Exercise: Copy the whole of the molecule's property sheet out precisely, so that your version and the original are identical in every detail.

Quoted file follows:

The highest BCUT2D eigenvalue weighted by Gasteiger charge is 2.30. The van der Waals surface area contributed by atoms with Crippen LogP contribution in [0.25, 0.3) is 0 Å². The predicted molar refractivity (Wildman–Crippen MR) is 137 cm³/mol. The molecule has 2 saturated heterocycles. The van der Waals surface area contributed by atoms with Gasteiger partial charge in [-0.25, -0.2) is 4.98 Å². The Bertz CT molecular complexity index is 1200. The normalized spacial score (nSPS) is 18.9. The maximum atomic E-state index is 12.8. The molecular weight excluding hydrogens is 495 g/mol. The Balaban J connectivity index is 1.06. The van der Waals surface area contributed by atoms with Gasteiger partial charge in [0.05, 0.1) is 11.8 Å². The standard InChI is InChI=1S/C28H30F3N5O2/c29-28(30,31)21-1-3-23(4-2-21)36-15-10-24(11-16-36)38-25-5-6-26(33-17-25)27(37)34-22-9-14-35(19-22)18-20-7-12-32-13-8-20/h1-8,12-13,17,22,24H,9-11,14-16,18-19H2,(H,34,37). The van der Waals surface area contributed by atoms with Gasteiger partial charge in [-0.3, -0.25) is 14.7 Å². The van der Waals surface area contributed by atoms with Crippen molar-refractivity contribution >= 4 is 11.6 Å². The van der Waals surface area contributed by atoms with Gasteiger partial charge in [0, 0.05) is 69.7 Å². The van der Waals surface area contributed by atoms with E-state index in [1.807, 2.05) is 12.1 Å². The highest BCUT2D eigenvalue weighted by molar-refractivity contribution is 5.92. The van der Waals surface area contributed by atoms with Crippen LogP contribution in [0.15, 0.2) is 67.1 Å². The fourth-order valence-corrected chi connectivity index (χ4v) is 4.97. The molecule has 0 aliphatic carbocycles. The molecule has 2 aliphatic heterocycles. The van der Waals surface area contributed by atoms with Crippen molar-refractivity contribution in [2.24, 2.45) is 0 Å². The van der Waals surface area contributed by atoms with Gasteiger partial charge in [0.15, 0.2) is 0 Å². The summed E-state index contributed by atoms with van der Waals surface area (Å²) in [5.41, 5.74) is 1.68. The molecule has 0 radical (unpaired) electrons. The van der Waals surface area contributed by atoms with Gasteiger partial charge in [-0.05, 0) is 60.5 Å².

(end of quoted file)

The highest BCUT2D eigenvalue weighted by Gasteiger charge is 2.30. The van der Waals surface area contributed by atoms with Crippen LogP contribution in [0.25, 0.3) is 0 Å². The predicted molar refractivity (Wildman–Crippen MR) is 137 cm³/mol. The molecule has 2 saturated heterocycles. The van der Waals surface area contributed by atoms with Gasteiger partial charge in [-0.25, -0.2) is 4.98 Å². The Bertz CT molecular complexity index is 1200. The normalized spacial score (nSPS) is 18.9. The maximum atomic E-state index is 12.8. The molecular weight excluding hydrogens is 495 g/mol. The Balaban J connectivity index is 1.06. The van der Waals surface area contributed by atoms with Gasteiger partial charge in [0.05, 0.1) is 11.8 Å². The standard InChI is InChI=1S/C28H30F3N5O2/c29-28(30,31)21-1-3-23(4-2-21)36-15-10-24(11-16-36)38-25-5-6-26(33-17-25)27(37)34-22-9-14-35(19-22)18-20-7-12-32-13-8-20/h1-8,12-13,17,22,24H,9-11,14-16,18-19H2,(H,34,37). The van der Waals surface area contributed by atoms with Gasteiger partial charge in [-0.3, -0.25) is 14.7 Å². The van der Waals surface area contributed by atoms with Crippen molar-refractivity contribution >= 4 is 11.6 Å². The van der Waals surface area contributed by atoms with Gasteiger partial charge in [0, 0.05) is 69.7 Å². The van der Waals surface area contributed by atoms with E-state index in [1.807, 2.05) is 12.1 Å². The highest BCUT2D eigenvalue weighted by molar-refractivity contribution is 5.92. The van der Waals surface area contributed by atoms with Crippen LogP contribution in [0.15, 0.2) is 67.1 Å². The fourth-order valence-corrected chi connectivity index (χ4v) is 4.97. The molecule has 0 aliphatic carbocycles. The molecule has 2 aliphatic heterocycles. The van der Waals surface area contributed by atoms with Crippen molar-refractivity contribution in [2.24, 2.45) is 0 Å². The van der Waals surface area contributed by atoms with Gasteiger partial charge in [0.15, 0.2) is 0 Å². The summed E-state index contributed by atoms with van der Waals surface area (Å²) in [5.41, 5.74) is 1.68. The molecule has 0 radical (unpaired) electrons. The van der Waals surface area contributed by atoms with Gasteiger partial charge in [-0.05, 0) is 60.5 Å².